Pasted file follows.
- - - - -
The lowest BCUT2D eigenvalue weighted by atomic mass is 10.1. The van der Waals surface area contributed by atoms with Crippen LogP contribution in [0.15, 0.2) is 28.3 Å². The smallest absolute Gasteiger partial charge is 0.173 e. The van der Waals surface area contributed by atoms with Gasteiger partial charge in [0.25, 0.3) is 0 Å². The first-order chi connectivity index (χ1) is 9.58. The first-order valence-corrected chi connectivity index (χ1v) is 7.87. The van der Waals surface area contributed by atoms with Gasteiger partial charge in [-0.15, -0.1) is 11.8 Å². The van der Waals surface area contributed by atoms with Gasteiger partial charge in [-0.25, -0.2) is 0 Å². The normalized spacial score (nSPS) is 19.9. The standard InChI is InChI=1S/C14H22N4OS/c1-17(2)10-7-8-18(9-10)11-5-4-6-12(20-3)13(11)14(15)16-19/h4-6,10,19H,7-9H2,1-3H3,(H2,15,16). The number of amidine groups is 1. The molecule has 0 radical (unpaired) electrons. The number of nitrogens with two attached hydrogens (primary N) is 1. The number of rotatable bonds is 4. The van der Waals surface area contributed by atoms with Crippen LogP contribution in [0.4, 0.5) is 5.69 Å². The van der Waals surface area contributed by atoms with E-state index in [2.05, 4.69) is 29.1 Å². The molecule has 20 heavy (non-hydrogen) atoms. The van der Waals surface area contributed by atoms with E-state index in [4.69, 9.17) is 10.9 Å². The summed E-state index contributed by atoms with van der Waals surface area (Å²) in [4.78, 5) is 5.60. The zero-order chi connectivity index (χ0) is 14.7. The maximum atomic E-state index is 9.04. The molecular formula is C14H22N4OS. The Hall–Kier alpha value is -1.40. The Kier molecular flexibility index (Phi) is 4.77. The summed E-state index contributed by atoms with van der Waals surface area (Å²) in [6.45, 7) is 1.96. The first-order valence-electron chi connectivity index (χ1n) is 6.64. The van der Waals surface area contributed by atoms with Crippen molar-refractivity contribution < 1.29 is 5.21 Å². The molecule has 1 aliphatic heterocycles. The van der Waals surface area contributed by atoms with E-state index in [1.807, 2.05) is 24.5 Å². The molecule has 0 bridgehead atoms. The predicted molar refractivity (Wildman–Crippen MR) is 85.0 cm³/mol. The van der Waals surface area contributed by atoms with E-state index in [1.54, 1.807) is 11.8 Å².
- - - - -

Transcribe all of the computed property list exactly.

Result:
The lowest BCUT2D eigenvalue weighted by atomic mass is 10.1. The van der Waals surface area contributed by atoms with Crippen LogP contribution in [0.15, 0.2) is 28.3 Å². The smallest absolute Gasteiger partial charge is 0.173 e. The van der Waals surface area contributed by atoms with Gasteiger partial charge in [0.25, 0.3) is 0 Å². The first-order chi connectivity index (χ1) is 9.58. The first-order valence-corrected chi connectivity index (χ1v) is 7.87. The van der Waals surface area contributed by atoms with Gasteiger partial charge in [-0.15, -0.1) is 11.8 Å². The van der Waals surface area contributed by atoms with Gasteiger partial charge in [-0.25, -0.2) is 0 Å². The normalized spacial score (nSPS) is 19.9. The standard InChI is InChI=1S/C14H22N4OS/c1-17(2)10-7-8-18(9-10)11-5-4-6-12(20-3)13(11)14(15)16-19/h4-6,10,19H,7-9H2,1-3H3,(H2,15,16). The number of amidine groups is 1. The molecule has 0 radical (unpaired) electrons. The number of nitrogens with two attached hydrogens (primary N) is 1. The number of rotatable bonds is 4. The van der Waals surface area contributed by atoms with Crippen LogP contribution in [0.4, 0.5) is 5.69 Å². The van der Waals surface area contributed by atoms with E-state index in [2.05, 4.69) is 29.1 Å². The molecule has 20 heavy (non-hydrogen) atoms. The van der Waals surface area contributed by atoms with E-state index in [4.69, 9.17) is 10.9 Å². The summed E-state index contributed by atoms with van der Waals surface area (Å²) in [4.78, 5) is 5.60. The zero-order chi connectivity index (χ0) is 14.7. The maximum atomic E-state index is 9.04. The molecular formula is C14H22N4OS. The Hall–Kier alpha value is -1.40. The Kier molecular flexibility index (Phi) is 4.77. The summed E-state index contributed by atoms with van der Waals surface area (Å²) in [6.45, 7) is 1.96. The first-order valence-electron chi connectivity index (χ1n) is 6.64. The van der Waals surface area contributed by atoms with Crippen molar-refractivity contribution < 1.29 is 5.21 Å². The molecule has 1 aliphatic heterocycles. The van der Waals surface area contributed by atoms with E-state index in [1.807, 2.05) is 24.5 Å². The molecule has 0 bridgehead atoms. The predicted molar refractivity (Wildman–Crippen MR) is 85.0 cm³/mol. The van der Waals surface area contributed by atoms with E-state index in [1.54, 1.807) is 11.8 Å².